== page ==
The Psalmist in Psalm 27 paints a beautiful picture of a desire to be in God’s presence all the days of one’s life and what that might be like. The Psalm begins with confidence; the Psalmist declaring that there is no need to fear because the LORD is “my light,” “my salvation,” “the stronghold of my life.” Because of who the LORD is, the Psalmist has no fear even if “evildoers devour my flesh” or “an army encamps against me” because the Psalmist’s confidence is in the LORD and not in personal might. And in the midst of this world of turmoil the Psalmist asks just one thing of the LORD:
“One thing I ask of the Lord—one thing I seek most—is to live in the house of the Lord all the days of my life, delighting in the Lord’s perfections and meditating in his Temple.” – Psalm 27:4
It is a beautiful picture of security, a beautiful picture of an ideal situation. What would it be like to dwell in the house of the LORD for all days? How wonderful to spend time gazing on the beauty and majesty of God? How life changing to spend hours meditating in God’s temple, around God’s throne, in the presence of God? It is an ideal life. It is a life we all want. It is a life of calm, a life of beauty, a life of peace. It makes sense that the Psalmist does not fear the impending struggles of enemies or war. One can have confidence to face the oncoming tide knowing that their dwelling is with God.
Near the middle of his account of the Gospel Mark begins to retell the story of the first time Jesus tells his disciples that being Messiah means going to Jerusalem to die for the sins of the people. It happens right after Peter’s great declaration of faith when he looks at Jesus and says, “You are the Messiah.” It is the first time in scripture someone has recognized Jesus for who he is. At this moment, Jesus knows the time is right so he starts to tell his disciples plainly that the Son of Man must undergo great suffering, be rejected and be killed, but that he will rise again. After telling his disciples this news openly, he calls the crowd together and says:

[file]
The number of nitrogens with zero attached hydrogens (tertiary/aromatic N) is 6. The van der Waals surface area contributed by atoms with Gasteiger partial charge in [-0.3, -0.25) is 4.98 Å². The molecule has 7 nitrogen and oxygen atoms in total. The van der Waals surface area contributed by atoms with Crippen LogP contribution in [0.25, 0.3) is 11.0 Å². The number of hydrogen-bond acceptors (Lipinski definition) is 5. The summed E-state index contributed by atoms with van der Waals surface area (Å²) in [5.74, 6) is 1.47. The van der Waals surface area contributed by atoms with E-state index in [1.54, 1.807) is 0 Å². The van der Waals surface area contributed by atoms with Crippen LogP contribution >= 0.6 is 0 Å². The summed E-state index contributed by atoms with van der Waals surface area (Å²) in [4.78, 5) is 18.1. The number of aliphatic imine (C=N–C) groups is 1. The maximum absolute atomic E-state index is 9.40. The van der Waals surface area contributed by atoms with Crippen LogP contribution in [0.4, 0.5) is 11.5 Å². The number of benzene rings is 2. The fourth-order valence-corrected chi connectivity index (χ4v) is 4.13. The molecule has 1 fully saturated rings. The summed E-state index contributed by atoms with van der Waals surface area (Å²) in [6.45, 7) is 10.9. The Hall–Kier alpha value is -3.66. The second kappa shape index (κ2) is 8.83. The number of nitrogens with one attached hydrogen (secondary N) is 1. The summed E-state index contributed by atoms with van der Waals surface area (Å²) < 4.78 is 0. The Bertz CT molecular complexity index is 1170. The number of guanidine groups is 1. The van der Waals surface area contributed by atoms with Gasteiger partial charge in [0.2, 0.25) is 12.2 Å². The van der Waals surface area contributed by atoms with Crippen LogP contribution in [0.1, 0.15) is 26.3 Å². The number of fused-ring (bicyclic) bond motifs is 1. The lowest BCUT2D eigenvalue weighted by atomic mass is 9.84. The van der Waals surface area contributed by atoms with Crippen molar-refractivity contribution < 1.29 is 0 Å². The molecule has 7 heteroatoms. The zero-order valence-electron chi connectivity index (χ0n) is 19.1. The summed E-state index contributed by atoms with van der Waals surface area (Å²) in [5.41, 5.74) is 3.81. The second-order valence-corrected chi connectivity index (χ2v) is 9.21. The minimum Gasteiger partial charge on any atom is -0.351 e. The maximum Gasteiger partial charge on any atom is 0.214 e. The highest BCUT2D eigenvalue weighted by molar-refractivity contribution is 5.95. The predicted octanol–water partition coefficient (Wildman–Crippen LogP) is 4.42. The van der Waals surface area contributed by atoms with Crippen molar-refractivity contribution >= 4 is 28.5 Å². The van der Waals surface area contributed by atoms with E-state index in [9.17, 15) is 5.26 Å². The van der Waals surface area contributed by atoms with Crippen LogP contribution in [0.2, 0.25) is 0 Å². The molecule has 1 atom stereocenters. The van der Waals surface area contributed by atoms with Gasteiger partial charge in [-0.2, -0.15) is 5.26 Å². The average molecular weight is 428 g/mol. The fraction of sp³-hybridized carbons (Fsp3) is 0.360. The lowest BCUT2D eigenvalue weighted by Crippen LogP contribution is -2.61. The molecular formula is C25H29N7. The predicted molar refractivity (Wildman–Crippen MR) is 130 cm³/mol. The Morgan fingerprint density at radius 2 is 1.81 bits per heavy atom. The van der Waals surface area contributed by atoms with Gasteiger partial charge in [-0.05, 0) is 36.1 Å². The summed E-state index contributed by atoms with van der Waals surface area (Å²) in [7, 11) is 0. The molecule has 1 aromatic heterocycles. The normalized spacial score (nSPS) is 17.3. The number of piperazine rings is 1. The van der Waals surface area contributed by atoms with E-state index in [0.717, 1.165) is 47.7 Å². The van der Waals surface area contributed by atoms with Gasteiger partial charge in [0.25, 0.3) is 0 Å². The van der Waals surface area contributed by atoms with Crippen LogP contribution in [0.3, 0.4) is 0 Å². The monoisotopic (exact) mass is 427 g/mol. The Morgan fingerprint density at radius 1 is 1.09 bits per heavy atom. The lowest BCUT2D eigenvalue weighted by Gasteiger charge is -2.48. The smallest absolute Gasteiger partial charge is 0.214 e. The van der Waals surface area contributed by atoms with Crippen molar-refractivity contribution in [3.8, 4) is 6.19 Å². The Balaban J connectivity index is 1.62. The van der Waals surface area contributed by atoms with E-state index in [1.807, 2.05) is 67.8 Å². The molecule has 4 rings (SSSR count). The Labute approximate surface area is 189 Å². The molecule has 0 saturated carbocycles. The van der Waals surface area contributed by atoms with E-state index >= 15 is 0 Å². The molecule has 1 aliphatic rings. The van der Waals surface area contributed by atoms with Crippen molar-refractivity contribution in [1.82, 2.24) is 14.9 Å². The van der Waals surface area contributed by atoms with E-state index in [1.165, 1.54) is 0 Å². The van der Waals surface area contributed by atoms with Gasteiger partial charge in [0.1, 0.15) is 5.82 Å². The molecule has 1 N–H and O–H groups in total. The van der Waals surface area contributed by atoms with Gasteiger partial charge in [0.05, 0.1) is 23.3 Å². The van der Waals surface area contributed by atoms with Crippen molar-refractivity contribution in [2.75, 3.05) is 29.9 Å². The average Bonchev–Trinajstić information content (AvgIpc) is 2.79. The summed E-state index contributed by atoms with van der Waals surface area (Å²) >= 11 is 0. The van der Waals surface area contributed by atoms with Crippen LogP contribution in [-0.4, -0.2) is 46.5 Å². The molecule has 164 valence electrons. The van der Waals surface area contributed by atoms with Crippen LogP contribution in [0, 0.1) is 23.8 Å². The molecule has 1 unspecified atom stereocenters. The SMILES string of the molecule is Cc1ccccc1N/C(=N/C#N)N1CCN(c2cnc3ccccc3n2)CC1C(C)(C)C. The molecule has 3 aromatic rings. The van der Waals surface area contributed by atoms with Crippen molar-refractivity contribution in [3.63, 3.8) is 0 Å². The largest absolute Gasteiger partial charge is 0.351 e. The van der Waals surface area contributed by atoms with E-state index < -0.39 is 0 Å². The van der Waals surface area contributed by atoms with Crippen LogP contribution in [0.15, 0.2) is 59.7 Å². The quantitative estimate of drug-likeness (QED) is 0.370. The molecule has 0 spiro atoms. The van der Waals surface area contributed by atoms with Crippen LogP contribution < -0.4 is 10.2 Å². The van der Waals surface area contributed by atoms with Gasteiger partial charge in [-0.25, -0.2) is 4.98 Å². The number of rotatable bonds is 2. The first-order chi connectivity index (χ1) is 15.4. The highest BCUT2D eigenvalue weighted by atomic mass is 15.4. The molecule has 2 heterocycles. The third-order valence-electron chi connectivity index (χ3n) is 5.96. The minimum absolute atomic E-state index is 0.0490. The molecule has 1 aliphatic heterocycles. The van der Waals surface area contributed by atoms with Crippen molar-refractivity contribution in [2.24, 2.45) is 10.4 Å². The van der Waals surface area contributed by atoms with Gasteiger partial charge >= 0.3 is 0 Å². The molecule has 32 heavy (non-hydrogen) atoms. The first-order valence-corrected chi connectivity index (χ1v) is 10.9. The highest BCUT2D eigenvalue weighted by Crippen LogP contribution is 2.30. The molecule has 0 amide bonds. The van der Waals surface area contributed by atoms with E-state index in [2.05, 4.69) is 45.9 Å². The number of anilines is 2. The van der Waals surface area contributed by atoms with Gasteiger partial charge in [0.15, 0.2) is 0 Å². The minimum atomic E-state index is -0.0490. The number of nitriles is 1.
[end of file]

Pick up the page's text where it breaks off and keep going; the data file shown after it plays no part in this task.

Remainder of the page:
“If anyone wants to be a follower of mine, let him renounce himself and take up his cross and follow me. Anyone who wants to save his life will lose it; but anyone who loses his life for my sake, and for the sake of the gospel, will save it. What gain, then, is it for anyone to win the whole world and forfeit his life? And indeed what can a man offer in exchange for his life? For if anyone in this adulterous and sinful generation is ashamed of me and my words, the Son of Man will also be ashamed of him when he comes in the glory of his Father with the holy angels.” – Mark 8:34-38
Jesus wants his disciples to know that following him is serious business, that it is not for the faint of heart. Anyone who wants to be a disciple has to be willing to lose everything, even their own lives, because it is only in losing life, in dying, that one is able to live.
At first glance these scriptures don’t seem to flow well together. While not polar opposites, they seem to be emphasizing different things. Psalm 27 paints a pristine picture of peace and serenity that is found in the presence of God. Mark 8 shares a harsh critique about the difficulty of following Jesus and in many ways challenges the reader to count the cost before joining. And maybe that is why they should be read together. All Christians, and possibly even all people, desire to dwell with God all the days of their lives, to spend the day gazing on the beauty of God. And yet that reality is only possible when we learn to submit to God’s rule in our lives. To kill off our selfish attitudes and to die to our compulsion to control every aspect of our lives and to instead embrace God’s will, God’s plan, God’s ethic. It is only when we crucify our sinful desires that we can be raised to new life. If we want the end goal of dwelling with God we must be willing to take up our cross and die.